What mediums and materials do you use?
I use a lot of different mediums, and I’m always trying new materials. Sometimes I work with resins, Galkyd, stand oil, linseed oil, Turpenoid, Gamsol… and sometimes I make a medium with Damar Varnish toward the end. I use many different kinds of brushes. For surfaces, canvas is my favorite. I also really like to work on aluminum. I don’t “trust” wood as much.

How do you know when a painting is finished?
That’s a hard question. I just keep working on it until it gives me the feeling I want from it. And when I look at my painting and I’m afraid I’ll mess it up if I touch it, I know it’s done.

If you could retake any class at the Academy, what would it be?
Easy – I would retake “Painting at the Met” with Ted Schmidt. I know that if I took it again, I would learn something new. There's so much to learn from copying paintings.

"Ceremonies" triptych

How did your work change during your time at the Academy?
During my first and second year, my work really changed in a technical way. I learned so much by working from life, which I wasn’t used to doing. I started paying more attention to the whole canvas, and developing space and volume.

The message in my paintings has remained the same though – what I always want to do is create an illusion in which the viewer feels desire for the painting, but this desire ultimately cannot be fulfilled.

During my first and second years, I made the “Paper Girls” paintings, of these beautiful women from magazines. I wanted the viewer to experience this sense of unfulfilled desire -because they are paper people, you can’t have anything back from them. I painted tons of those, until I found what I needed, and then moved on.

During my fellowship year, I totally changed the kind of imagery that I made, and the way I paint also changed a lot. But the message is the same. The fruits are juicy, they have a center, some of them a hole, you want to get inside of it – but again, they are just paintings.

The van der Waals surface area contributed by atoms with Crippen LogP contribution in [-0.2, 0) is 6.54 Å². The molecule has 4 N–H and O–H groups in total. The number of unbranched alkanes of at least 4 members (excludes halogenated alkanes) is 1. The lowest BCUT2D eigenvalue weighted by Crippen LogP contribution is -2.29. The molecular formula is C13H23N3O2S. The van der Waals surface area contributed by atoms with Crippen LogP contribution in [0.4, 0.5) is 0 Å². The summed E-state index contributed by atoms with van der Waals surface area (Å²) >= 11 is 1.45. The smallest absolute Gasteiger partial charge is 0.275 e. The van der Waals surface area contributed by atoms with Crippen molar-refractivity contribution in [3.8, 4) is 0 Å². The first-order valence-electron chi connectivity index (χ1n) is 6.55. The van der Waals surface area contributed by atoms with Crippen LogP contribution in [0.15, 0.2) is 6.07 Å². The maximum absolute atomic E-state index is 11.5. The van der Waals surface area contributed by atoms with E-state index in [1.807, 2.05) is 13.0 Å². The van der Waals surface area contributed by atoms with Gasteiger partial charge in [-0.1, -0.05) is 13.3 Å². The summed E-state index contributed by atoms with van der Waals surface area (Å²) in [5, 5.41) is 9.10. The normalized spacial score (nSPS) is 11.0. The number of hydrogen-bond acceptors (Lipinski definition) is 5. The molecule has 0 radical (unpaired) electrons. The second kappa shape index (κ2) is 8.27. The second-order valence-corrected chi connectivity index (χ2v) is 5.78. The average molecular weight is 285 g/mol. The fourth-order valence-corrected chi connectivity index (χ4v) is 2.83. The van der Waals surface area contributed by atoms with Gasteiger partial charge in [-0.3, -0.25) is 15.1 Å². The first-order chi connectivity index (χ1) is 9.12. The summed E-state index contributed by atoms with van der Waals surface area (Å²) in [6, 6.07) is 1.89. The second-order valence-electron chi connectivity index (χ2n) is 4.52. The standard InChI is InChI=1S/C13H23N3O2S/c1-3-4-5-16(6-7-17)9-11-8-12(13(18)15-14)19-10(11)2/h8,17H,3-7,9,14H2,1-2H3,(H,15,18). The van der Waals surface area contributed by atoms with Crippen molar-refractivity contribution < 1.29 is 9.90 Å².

Detail of portrait of the artist's brother

What is the best advice someone has given to you?
During my first year of undergrad, I had a teacher tell me I should focus on printmaking, because my paintings, which I was doing mostly from my imagination, “weren’t working.” I’m very stubborn though, and his advice just made me want to paint more. During that year I took Painting 1 and started painting objects from life, and I got pretty good at it. After that year, the same teacher asked me to be his TA for Painting 2. And he told me “You can listen to other people’s advice, but more importantly, listen to yourself.” 

What advice would you give Academy students?
Really take advantage of the time you have now. If you ever feel like teachers aren’t giving you what you want from them, ask questions.

What three weird things can we find in your studio?
I paint fruit, and then I always eat them in my studio. I save the pits and seeds in a jar… These are the skeletons of my models, really! I also have lots of stickers from the fruits.

What are you reading?
"33 Artists and 3 Acts", by Sarah Thornton. I’ve also been reading a lot of books about fruits and their histories, and George Bataille’s “Eroticism and Death.” Mostly though, I’m painting!

What do you listen to while you paint?
I listen to a lot of music, and also lots of podcasts, like Ted Talks and the news. Sometimes I just play BBC news.

Tell me about one piece.
There is a triptych of me, my sister and my brother – this is the opening for a new body of work that I’m calling ceremonies. These paintings are about the love I have for my family, and the relationship between desire and death. The figures here are bodies, but you can’t tell whether they’re alive or dead –is it a funeral, an initiation ceremony? With these paintings, I’m creating another world, a different reality. Some of the fruits are real, some are from my imagination. 

If you weren’t an artist, what would you be?
Something creative – a musician, a writer, or a filmmaker. Or maybe a therapist –  I really like psychology too. But I can’t really imagine myself not being an artist.

If you could live in another era, when would it be?
I’m not a religious person, but I would live when Jesus was alive – I think it would be an exciting, iconic time.

Pits, seeds, and stickers.

What are your favorite colors?
I have so many! I love madder lake red. Quinecridone red, magenta, transparent red oxide – a lot of the reds.

What are your plans for this year?
To keep painting, like always. I would love to travel more, and see more nature, more fruits, get more inspiration. If I go to Chile again, I will do the same thing I did last year – take a truck and buy tons of fruit for my painting set ups.

Alonsa also is part of the exhibition “Three Women” at Anna Zorina gallery, opening September 10th. This show also features the work of Patty Horing (MFA 2015) and Nadine Faraj.